• GIT manifestations: as folic acid deficiency.
  • Nervous manifestations:
    • Subacute combined degeneration.
    • Peripheral neuritis.


As folic acid deficiency + decreased serum vit. B12.


Vit. B12 IM injection.

N.B. Folic acid is never given alone for B12 deficiency anaemia as it will increase the nervous manifestations.

Haemolytic Anaemias


  • Congenital (Intracorpuscular):
    • Spherocytosis.
    • Haemoglobinopathies;
      • Thalassaemia:
        • a - thalassaemia Major.
        • a - thalassaemia Minor.
        • ß - thalassaemia Major.
        • ß - thalassaemia Minor.
      • Sickle cell anaemia.
    • Glucose -6- phosphate dehydrogenase deficiency (G-6-PD).
  • Acquired (Extracorpuscular):
    • Chemicals: e.g. drugs, lead and snake venum.
    • Infections: e.g. malaria and clostridium welchii.
    • Hypersplenism.

Congenital Spherocytosis

An autosomal dominant disorder in which there is deficiency in the lipoprotein of cell membrane leading to increased rigidity of the RBCs and hence its destruction especially in the spleen.

Clinical picture:

  • Features of anaemia (see before).
  • Features of haemolytic jaundice:
    • Lemon yellow skin,
    • ting of jaundice in the sclera,
    • dark stool and normal urine which darkens on standing.
  • Hepatosplenomegaly: are common.

The condition is inherited by 50% of the mother offspring. In the infant, jaundice develops within 48 hours of birth and exchange transfusion may be required.


An autosomal inherited disorder resulted from failure of production of either α chain (α- thalassaemia) or β chain (b -thalassaemia) of the haemoglobin molecule and their replacement with other polypeptide chains.

  • α-thalassaemia:
    • α-thalassaemia major (homozygotes):
      • The foetus with this disorder is affected in utero showing polyhydramnios, erythroblastosis, anaemia and hydrops resembling Rh-incompatibility.
      • This foetus does not survive due to inability of oxygen transfer as the α-chain is responsible for O2 carrying capacity.
    • α-thalassaemia minor (heterozygotes):
      • Patient develops mild progressive anaemia during pregnancy.
  • ß-Thalassaemia:
    • ß-thalassaemia major (homozygotes):
      • The disorder starts in childhood leading to death of the patient mostly in the 2 nd or 3rd decade.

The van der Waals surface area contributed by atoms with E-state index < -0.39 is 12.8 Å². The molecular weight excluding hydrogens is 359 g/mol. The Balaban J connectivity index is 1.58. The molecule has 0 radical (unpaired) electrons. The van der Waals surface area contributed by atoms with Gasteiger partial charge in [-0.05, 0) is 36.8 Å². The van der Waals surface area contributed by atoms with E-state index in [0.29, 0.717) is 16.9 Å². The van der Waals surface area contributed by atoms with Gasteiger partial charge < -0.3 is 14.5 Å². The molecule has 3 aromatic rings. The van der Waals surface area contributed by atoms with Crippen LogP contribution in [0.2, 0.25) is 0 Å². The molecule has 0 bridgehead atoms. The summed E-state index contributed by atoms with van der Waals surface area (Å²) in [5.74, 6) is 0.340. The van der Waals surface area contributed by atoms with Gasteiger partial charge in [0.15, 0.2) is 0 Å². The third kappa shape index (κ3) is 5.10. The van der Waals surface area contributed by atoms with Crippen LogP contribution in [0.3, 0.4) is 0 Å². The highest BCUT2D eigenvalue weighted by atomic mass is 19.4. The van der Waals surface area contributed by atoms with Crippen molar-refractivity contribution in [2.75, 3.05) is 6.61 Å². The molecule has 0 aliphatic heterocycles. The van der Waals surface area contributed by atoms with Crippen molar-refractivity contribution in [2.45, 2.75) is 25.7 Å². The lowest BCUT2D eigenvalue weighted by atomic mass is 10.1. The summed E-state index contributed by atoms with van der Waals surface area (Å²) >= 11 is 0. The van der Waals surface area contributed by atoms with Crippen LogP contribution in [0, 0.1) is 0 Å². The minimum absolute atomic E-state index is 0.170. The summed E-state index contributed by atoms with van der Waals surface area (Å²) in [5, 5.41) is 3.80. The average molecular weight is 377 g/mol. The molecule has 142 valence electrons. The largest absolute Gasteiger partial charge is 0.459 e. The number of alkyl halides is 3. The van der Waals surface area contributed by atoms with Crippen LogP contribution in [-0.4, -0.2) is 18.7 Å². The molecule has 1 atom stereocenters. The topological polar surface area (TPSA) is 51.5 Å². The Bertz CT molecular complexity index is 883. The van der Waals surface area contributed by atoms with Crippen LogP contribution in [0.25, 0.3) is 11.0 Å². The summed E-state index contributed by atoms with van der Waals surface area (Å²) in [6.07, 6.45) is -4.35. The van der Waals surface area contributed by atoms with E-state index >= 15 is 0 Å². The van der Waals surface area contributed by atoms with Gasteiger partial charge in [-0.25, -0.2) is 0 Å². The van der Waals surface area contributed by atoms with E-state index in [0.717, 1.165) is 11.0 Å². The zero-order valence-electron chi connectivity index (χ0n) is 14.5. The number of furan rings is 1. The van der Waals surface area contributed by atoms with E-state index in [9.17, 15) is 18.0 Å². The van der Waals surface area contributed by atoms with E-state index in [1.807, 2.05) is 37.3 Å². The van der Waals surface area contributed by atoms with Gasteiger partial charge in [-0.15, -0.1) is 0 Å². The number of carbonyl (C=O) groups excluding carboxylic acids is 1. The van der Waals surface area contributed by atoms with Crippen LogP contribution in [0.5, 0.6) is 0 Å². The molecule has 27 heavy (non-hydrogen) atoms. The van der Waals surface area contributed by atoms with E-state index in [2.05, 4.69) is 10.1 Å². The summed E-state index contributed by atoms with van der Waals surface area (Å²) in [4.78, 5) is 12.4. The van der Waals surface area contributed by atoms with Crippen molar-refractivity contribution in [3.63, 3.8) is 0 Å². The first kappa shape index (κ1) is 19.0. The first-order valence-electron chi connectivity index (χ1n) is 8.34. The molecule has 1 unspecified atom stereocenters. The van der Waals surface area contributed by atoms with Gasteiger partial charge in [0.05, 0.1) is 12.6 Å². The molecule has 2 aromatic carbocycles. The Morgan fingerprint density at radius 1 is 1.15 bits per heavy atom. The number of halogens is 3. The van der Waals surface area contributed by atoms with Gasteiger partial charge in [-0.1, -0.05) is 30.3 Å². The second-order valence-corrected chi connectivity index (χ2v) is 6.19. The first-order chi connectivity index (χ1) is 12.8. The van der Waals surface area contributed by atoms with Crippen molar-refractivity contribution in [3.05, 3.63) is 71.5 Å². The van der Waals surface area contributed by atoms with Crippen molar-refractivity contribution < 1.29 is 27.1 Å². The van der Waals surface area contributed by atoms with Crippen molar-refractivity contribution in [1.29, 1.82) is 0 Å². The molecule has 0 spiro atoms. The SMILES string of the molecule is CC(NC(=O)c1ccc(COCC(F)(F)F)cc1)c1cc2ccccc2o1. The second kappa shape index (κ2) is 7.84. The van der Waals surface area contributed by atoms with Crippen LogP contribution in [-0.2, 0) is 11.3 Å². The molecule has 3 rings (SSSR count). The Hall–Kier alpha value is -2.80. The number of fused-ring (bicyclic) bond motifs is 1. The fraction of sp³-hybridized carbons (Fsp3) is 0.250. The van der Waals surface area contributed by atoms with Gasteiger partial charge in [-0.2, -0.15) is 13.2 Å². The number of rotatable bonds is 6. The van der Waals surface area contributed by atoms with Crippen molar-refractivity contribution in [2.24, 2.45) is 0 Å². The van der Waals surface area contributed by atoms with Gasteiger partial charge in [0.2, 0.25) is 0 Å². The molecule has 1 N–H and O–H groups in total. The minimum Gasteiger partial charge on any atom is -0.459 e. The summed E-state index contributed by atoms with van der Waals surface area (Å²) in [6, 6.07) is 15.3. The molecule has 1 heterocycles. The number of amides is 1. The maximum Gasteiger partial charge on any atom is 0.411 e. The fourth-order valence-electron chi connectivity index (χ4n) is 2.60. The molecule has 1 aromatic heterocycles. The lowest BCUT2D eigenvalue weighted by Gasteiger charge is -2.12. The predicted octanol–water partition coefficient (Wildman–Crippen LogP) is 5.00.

• ß-thalassaemia minor (heterozygotes):
      • As α- thalassaemia minor.

Effect on pregnancy:

  • ß-Thalassaemia major is rarely encountered in pregnant women, but if this happened the prognosis is poor.
  • Anaemia becomes severe in mid-pregnancy and may result in heart failure.

Sickle Cell Anaemia

An autosomal inherited disorder in which glutamic acid in position 6 of the b - chain of the haemoglobin molecule is replaced by valine. This leads to production of HbS. Hb S on exposure to hypoxia forms insoluble aggregations and RBCs become sickle-shaped and are subsequently fragmented.
In addition, these sickle-shaped cells increase the blood viscosity and occlude blood vessels of various organs.
The manifestations appear usually in homozygous not in heterozygous.

Clinical picture:

  • Feature of anaemia and haemolytic jaundice.
  • Multiple infarcts due to obstruction of microcirculation in the spleen, kidney, CNS, retina, bone, lungs and heart.
  • Increased susceptibility to infections especially urinary.
  • Attacks of severe abdominal pain and fever are common due to ischaemia and infarctions.
  • Pre-eclampsia like- syndrome with hypertension, oedema and proteinuria may develop.
  • Increased foetal wastage from abortion, preterm labour and growth retardation associated with placental insufficiency due to maternal placental bed thrombosis.

Management of sickle cell disease during labour:

  • Avoid: hypoxia, dehydration and acidosis.
  • Treat crises by: rehydration, bicarbonate, analgesic, heparin or low molecular weight dextran.
  • Prophylactic antibiotic.

Investigations of Haemolytic Anaemia

  • Serum bilirubin: raised.
  • Urine: increased urobilinogen.
  • Stool: increased stercobilinogen.
  • Blood film: shows normocytic normochromic anaemia and;
    • Small spherical RBCs in case of spherocytosis.
    • Target cells in case of Thalassaemia major.
    • Sickling after inducing hypoxia by addition of Na bisulphite in case of sickle cell anaemia.
  • Electrophoresis: detect type of haemoglobin in haemoglobinopathies.
  • Estimation of glucose-6-phosphate dehydrogenase activity.

Treatment of Haemolytic Anaemia

  • Blood transfusion: in acute attacks.
  • Folic acid and iron therapy: may be indicated.
  • Splenectomy: may be beneficial in spherocytosis and some cases of thalassaemia major, but not to be done during pregnancy.
  • Avoid precipitating factors: as hypoxia in spherocytosis and oxidative agents in G-6-PD deficiency.